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Review

In Silico Design in Homogeneous Catalysis Using Descriptor Modelling

Van ’t Hoff Institute for Molecular Sciences, University of Amsterdam, Nieuwe Achtergracht 166, 1018 WV Amsterdam, The Netherlands.
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Authors to whom correspondence should be addressed.
Int. J. Mol. Sci. 2006, 7(9), 375-404; https://0-doi-org.brum.beds.ac.uk/10.3390/i7090375
Received: 31 July 2006 / Revised: 5 September 2006 / Accepted: 20 September 2006 / Published: 28 September 2006
(This article belongs to the Special Issue Virtual Combinatorial Synthesis and Drug Design)

Abstract

This review summarises the state-of-the-art methodologies used for designing homogeneous catalysts and optimising reaction conditions (e.g. choosing the right solvent). We focus on computational techniques that can complement the current advances in high-throughput experimentation, covering the literature in the period 1996-2006. The review assesses the use of molecular modelling tools, from descriptor models based on semiempirical and molecular mechanics calculations, to 2D topological descriptors and graph theory methods. Different techniques are compared based on their computational and time cost, output level, problem relevance and viability. We also review the application of various data mining tools, including artificial neural networks, linear regression, and classification trees. The future of homogeneous catalysis discovery and optimisation is discussed in the light of these developments.
Keywords: Catalyst Design; Combinatorial Catalysis; QSAR; Artificial Neural Networks; Partial Least Squares Analysis; Data Analysis. Catalyst Design; Combinatorial Catalysis; QSAR; Artificial Neural Networks; Partial Least Squares Analysis; Data Analysis.

Table of Content

1. 
Introduction 
1.1 
Combinatorial Methods in Homogeneous Catalysis
1.2 
Computational Approaches in Catalysis Research
2. 
Descriptors and Molecular Modelling in Homogeneous Catalysis 
2.1 
3D-Descriptors 
2.2 
The CoMFA Method
2.3 
The Ligand Repulsive Energy Method
2.4 
2D and 1D Descriptors
2.5 
Modelling the Chemical and Physical Properties of Solvents
2.6 
Using Descriptors: Pros and Cons
3.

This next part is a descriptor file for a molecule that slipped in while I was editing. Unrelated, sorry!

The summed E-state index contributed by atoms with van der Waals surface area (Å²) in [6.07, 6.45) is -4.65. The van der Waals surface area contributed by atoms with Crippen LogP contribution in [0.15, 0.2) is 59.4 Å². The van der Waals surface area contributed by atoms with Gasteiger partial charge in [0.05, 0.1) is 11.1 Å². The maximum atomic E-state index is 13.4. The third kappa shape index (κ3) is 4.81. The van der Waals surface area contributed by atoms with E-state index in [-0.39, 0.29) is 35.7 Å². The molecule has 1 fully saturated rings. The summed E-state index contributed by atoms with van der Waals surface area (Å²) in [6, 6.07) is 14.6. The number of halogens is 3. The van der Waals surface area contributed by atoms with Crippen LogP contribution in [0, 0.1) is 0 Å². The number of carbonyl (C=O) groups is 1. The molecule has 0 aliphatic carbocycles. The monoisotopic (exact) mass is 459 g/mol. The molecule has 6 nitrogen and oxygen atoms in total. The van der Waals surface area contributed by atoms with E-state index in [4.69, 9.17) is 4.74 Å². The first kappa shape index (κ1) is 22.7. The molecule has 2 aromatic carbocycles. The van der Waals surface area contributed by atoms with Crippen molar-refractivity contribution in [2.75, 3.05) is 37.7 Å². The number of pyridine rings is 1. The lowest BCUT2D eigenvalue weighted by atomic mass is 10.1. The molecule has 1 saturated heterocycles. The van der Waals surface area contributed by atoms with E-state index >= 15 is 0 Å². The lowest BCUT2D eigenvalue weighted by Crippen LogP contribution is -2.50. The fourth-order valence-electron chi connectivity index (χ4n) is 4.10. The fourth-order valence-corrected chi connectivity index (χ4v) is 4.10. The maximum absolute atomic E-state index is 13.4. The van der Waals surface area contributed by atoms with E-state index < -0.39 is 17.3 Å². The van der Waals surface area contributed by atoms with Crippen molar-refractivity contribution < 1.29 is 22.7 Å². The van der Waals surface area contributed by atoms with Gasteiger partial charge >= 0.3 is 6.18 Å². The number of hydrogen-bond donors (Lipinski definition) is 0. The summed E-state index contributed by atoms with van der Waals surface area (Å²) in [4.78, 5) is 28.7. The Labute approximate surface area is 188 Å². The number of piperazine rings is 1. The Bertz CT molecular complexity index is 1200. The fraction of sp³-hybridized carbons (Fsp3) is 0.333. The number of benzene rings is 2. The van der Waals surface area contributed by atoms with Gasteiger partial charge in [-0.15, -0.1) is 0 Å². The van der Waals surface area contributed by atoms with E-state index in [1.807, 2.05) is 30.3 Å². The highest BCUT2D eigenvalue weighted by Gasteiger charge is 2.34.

Modelling and data analysis 
3.1 
Partial Least-Squares Models
3.2 
Artificial Neural Networks and Classification Analysis
3.3 
General Methodology in Data Analysis
4. 
Conclusions and Outlook

1. Introduction

1.1 Combinatorial Methods in Homogeneous Catalysis

The chemical industry is under increasing pressure to lower costs, develop environmentally friendly processes and products, and shorten the time to market. This drives research and development groups to generate more ideas, improve success rates, and shorten lead and development times, all while lowering research costs. These issues were first encountered in the pharmaceutical industry, where long development times and high research costs forced the development of new approaches that accelerated the drug discovery process. Companies are embracing new research methods that are changing the basic ways of research. These include combinatorial synthesis and high-throughput screening techniques, often characterized by the use of robotics and specialised software. In homogeneous catalysis, the application of combinatorial methods to catalyst discovery is an iterative process that involves three steps (Scheme 1).
Scheme 1. Flowchart for iterative optimisation in homogeneous catalysis, using a combination of parallel synthesis, screening and modelling.
Scheme 1. Flowchart for iterative optimisation in homogeneous catalysis, using a combination of parallel synthesis, screening and modelling.
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The first step is the rapid synthesis of a library of catalyst candidates with related structures.[1] This is done by finding an appropriate synthetic method with few steps of high product/intermediate conversion that can be implemented on a robot-synthesizer. In the second step, the catalyst candidates are tested in parallel for a desired property. This is the ‘figure of merit’ (FOM). Typical FOMs can be product selectivity, turnover frequency, enantioselectivity and price/activity quotients. The third step is the data analysis, relating the chemical properties of the system to the figure of merit. In this way, the search for a new homogeneous catalyst is similar to searching for an optimal region in a multi-dimensional space. Combinatorial techniques are suited to problems where the parameter space is too large to be addressed efficiently using conventional methods, and where the outcome is the result of an unpredictable interdependence among the variables. Once an initial hit is identified in the first screening, new libraries may be constructed that sample smaller regions of the space around this hit.